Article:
1Emergency Medicine, Icahn School of Medicine at Mount Sinai, New York, New York, USA firstname.lastname@example.org.
2Emergency Medicine, Icahn School of Medicine at Mount Sinai, New York, New York, USA.
Background: It is possible that adult ED patients consider their hepatitis C virus (HCV) risk factor history when deciding whether to accept HCV screening. To help address this question, we examined whether self-reporting any HCV risk was more common among ED patients who agreed than who declined HCV screening. Among ED patients who agreed to HCV screening, we also assessed if self-reporting any HCV risk was more common among those whose HCV antibody (Ab) and HCV viral load (VL) test results were positive.
Methods: This study was conducted among adult patients ≥18 years old participating in a universal, ED-based HCV screening programme in New York City between 22 January 2019 and 9 April 2020. Participants were surveyed about their HCV risk factors. Differences in the frequencies of self-reporting any HCV risk were compared according to HCV screening acceptance and by HCV Ab and VL status.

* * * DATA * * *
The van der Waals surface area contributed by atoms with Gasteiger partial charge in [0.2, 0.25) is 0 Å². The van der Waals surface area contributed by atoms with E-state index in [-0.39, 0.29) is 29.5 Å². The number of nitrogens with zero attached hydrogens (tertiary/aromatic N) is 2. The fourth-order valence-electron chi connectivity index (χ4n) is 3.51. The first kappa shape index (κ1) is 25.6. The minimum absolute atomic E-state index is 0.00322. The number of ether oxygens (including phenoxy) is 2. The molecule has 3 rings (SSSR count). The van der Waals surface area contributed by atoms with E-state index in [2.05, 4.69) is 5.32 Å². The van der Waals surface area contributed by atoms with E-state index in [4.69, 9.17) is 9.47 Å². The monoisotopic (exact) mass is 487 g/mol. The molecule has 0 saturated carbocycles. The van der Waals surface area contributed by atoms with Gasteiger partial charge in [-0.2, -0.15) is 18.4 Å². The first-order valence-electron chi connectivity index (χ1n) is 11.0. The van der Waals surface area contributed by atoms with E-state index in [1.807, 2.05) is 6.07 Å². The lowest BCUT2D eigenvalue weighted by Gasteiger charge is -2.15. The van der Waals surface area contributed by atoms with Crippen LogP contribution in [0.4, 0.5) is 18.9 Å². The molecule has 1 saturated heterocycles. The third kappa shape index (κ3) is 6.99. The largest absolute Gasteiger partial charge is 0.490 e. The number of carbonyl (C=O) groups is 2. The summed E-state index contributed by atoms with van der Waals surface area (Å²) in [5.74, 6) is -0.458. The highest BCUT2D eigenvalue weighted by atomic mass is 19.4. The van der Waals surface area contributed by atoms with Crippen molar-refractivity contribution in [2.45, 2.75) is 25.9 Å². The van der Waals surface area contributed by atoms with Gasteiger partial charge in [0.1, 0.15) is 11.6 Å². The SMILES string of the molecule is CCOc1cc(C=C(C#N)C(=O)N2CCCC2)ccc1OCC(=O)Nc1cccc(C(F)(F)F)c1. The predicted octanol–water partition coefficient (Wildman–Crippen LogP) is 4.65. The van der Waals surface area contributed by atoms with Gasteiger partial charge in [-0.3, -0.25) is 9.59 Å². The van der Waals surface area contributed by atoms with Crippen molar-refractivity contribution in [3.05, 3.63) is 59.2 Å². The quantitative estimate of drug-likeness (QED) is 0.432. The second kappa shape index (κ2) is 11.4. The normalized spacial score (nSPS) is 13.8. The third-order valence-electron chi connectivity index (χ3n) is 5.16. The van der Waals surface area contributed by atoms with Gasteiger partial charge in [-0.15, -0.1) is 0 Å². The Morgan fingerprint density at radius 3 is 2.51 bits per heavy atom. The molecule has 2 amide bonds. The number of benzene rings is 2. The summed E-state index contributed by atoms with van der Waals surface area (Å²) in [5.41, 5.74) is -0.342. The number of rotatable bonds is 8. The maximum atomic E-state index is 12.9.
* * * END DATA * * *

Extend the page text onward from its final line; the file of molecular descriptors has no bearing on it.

Results: Of the 4658 ED patients surveyed, 2846 (61%) accepted and 1812 (39%) declined HCV screening. Among these participants, 38% reported at least one HCV risk factor, most commonly injection drug use. Self-reporting any HCV risk was not more common among those who accepted versus declined HCV screening (40% vs 37%, p<0.7) but was more common among those with HCV Ab positive versus negative test results (36% vs 6%, p<0.001) and HCV VL positive versus negative results (95% vs 5%, p<0.001).
Conclusion: HCV risk factors were self-reported by more than one-third of ED patients but were not more commonly present among those who accepted HCV screening.